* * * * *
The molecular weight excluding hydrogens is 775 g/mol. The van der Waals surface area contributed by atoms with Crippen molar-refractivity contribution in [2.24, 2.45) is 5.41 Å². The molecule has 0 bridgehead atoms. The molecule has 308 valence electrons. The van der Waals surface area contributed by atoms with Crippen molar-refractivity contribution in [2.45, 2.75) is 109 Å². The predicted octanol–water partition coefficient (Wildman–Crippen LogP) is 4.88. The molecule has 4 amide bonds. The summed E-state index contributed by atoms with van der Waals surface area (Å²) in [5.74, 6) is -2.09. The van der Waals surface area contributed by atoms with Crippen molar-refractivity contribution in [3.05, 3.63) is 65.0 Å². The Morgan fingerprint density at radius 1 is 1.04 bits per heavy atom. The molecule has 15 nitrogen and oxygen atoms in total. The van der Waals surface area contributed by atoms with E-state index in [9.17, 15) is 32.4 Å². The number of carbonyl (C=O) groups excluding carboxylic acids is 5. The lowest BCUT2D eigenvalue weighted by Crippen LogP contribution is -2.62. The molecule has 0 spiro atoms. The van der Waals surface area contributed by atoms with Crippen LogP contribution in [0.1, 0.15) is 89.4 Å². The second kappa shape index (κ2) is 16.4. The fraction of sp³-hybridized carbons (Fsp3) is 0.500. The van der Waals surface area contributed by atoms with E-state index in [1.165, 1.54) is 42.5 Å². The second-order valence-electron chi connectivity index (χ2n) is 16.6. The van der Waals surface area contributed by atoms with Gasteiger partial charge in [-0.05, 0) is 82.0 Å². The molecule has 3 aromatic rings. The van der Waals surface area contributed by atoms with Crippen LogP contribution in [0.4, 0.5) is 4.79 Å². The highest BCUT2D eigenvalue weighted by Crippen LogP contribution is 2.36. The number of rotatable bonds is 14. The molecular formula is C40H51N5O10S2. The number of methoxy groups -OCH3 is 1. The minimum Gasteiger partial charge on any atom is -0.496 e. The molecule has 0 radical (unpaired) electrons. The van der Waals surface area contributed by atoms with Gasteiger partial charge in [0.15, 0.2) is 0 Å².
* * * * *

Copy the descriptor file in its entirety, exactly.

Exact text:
The molecular weight excluding hydrogens is 775 g/mol. The van der Waals surface area contributed by atoms with Crippen molar-refractivity contribution in [2.24, 2.45) is 5.41 Å². The molecule has 0 bridgehead atoms. The molecule has 308 valence electrons. The van der Waals surface area contributed by atoms with Crippen molar-refractivity contribution in [2.45, 2.75) is 109 Å². The predicted octanol–water partition coefficient (Wildman–Crippen LogP) is 4.88. The molecule has 4 amide bonds. The summed E-state index contributed by atoms with van der Waals surface area (Å²) in [5.74, 6) is -2.09. The van der Waals surface area contributed by atoms with Crippen molar-refractivity contribution in [3.05, 3.63) is 65.0 Å². The Morgan fingerprint density at radius 1 is 1.04 bits per heavy atom. The molecule has 15 nitrogen and oxygen atoms in total. The van der Waals surface area contributed by atoms with E-state index in [9.17, 15) is 32.4 Å². The number of carbonyl (C=O) groups excluding carboxylic acids is 5. The lowest BCUT2D eigenvalue weighted by Crippen LogP contribution is -2.62. The molecule has 0 spiro atoms. The van der Waals surface area contributed by atoms with Crippen LogP contribution in [0.1, 0.15) is 89.4 Å². The second kappa shape index (κ2) is 16.4. The fraction of sp³-hybridized carbons (Fsp3) is 0.500. The van der Waals surface area contributed by atoms with E-state index in [1.165, 1.54) is 42.5 Å². The second-order valence-electron chi connectivity index (χ2n) is 16.6. The van der Waals surface area contributed by atoms with Gasteiger partial charge in [-0.05, 0) is 82.0 Å². The molecule has 3 aromatic rings. The van der Waals surface area contributed by atoms with Crippen LogP contribution in [0.4, 0.5) is 4.79 Å². The highest BCUT2D eigenvalue weighted by Crippen LogP contribution is 2.36. The number of rotatable bonds is 14. The molecular formula is C40H51N5O10S2. The number of methoxy groups -OCH3 is 1. The minimum Gasteiger partial charge on any atom is -0.496 e. The molecule has 0 radical (unpaired) electrons. The van der Waals surface area contributed by atoms with Gasteiger partial charge in [0.15, 0.2) is 0 Å².